I think the last time I wrote about it was when the two cops in Las Vegas got gunned down while eating lunch.
The time before that might have been when Christopher Dorner - a former LA cop and former US Navy Reserve officer - blasted the hell out of a bunch of LA cops, and others.
Regardless, and sadly, I've been right. And until the police change their actions and attitude, it will continue.
Before I get into some of the egregious acts the police have been committing, let me lay some groundwork. I recently came upon a nearly two-centuries old set of principles for good policework. In fact, many police agencies today, here in America, actually have these 9 principles as a part of their public mission statement or similar document.
They were written by Sir Robert Peel, the "Founder of Modern Policing" -
The Peelian Principles (bold text mine .ed):
Peelian Principle 1 - “The basic mission for which the police exist is to prevent crime and disorder.”
Peelian Principle 2 - “The ability of the police to perform their duties is dependent upon public approval of police actions.”
Peelian Principle 3 - “Police must secure the willing co-operation of the public in voluntary observance of the law to be able to secure and maintain the respect of the public.”
Peelian Principle 4 - “The degree of co-operation of the public that can be secured diminishes proportionately to the necessity of the use of physical force.”
Peelian Principle 5 - “Police seek and preserve public favour not by catering to the public opinion but by constantly demonstrating absolute impartial service to the law.”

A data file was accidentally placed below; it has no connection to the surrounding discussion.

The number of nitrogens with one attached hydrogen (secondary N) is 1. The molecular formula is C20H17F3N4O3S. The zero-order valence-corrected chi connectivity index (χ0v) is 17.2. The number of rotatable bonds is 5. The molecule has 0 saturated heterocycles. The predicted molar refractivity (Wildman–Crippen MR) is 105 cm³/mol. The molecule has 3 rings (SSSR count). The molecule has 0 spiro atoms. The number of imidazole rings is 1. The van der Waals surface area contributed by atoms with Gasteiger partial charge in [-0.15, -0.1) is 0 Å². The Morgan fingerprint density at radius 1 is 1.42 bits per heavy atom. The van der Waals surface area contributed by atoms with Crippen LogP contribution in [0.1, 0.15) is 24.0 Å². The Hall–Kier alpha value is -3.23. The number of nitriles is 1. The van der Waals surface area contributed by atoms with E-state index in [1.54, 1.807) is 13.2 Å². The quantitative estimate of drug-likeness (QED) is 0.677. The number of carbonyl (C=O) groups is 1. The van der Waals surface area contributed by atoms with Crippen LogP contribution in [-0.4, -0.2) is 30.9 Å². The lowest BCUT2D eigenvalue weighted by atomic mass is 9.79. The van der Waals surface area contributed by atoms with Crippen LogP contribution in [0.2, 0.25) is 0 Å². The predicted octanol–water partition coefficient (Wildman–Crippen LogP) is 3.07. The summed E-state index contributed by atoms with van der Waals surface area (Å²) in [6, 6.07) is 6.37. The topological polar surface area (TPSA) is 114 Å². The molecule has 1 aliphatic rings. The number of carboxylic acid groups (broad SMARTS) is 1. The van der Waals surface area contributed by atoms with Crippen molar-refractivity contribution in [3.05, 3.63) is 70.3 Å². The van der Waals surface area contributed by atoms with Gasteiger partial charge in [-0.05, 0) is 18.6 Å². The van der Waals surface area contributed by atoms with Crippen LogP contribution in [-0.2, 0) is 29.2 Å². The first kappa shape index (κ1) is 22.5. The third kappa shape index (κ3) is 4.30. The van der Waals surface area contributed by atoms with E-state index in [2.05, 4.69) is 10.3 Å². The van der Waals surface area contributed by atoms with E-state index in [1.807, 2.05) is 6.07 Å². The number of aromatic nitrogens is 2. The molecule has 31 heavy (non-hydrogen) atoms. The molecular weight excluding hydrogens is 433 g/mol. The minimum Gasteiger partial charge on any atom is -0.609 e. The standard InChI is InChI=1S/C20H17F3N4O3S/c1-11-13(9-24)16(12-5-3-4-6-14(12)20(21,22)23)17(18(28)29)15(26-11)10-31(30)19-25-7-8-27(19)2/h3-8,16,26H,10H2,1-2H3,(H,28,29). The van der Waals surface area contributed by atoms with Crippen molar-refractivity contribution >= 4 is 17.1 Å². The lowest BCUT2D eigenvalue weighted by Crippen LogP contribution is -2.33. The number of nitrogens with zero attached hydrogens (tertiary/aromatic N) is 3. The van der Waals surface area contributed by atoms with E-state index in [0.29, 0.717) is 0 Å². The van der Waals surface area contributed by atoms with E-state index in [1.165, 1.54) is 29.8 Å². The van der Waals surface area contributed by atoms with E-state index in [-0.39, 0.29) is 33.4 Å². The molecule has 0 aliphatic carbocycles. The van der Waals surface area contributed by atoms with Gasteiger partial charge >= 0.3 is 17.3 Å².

Peelian Principle 6 - “Police use physical force to the extent necessary to secure observance of the law or to restore order only when the exercise of persuasion, advice and warning is found to be insufficient.”
Peelian Principle 7 - “Police, at all times, should maintain a relationship with the public that gives reality to the historic tradition that the police are the public and the public are the police; the police being only members of the public who are paid to give full-time attention to duties which are incumbent on every citizen in the interests of community welfare and existence.”
Peelian Principle 8 - “Police should always direct their action strictly towards their functions and never appear to usurp the powers of the judiciary.”
Peelian Principle 9 - “The test of police efficiency is the absence of crime and disorder, not the visible evidence of police action in dealing with it.”Breathtaking. Simple. Succinct. And the general tradition of policing in America prior to 25 or so years ago.
Prior to that, when the police crossed the line, they were punished. Were there exceptions? Of course. But they were just that - exceptions.
Now, it seems police misconduct, and more importantly, a sea-change in the attitude of police towards the rest of society, has this situation worsening. The very heart of the Peelian Principles of police conduct have been swept out the door.
Now, people are pushing back.
I think the biggest driver of this change in police attitudes began with the introduction of SWAT teams. When SWAT teams were originally proposed to the public, we were sold on the idea that they had a very clearly defined set of rules as to when they would be used:
- Hostage and barricade situations
- Terrorist acts
- Active shooters
The shit had hit the fan, big time.
Now, SWAT teams are deployed to enforce business license compliance. I kid you not -
Law enforcement officers who conducted a warrantless SWAT-style raid on an Orlando barber shop, ostensibly to help inspectors conduct a routine occupational licensing exam [...]If you click the link above, you'll see that a court has ruled that this use of SWAT was unconstitutional, and the agency involved will not be allowed to claim Qualified Immunity for their actions.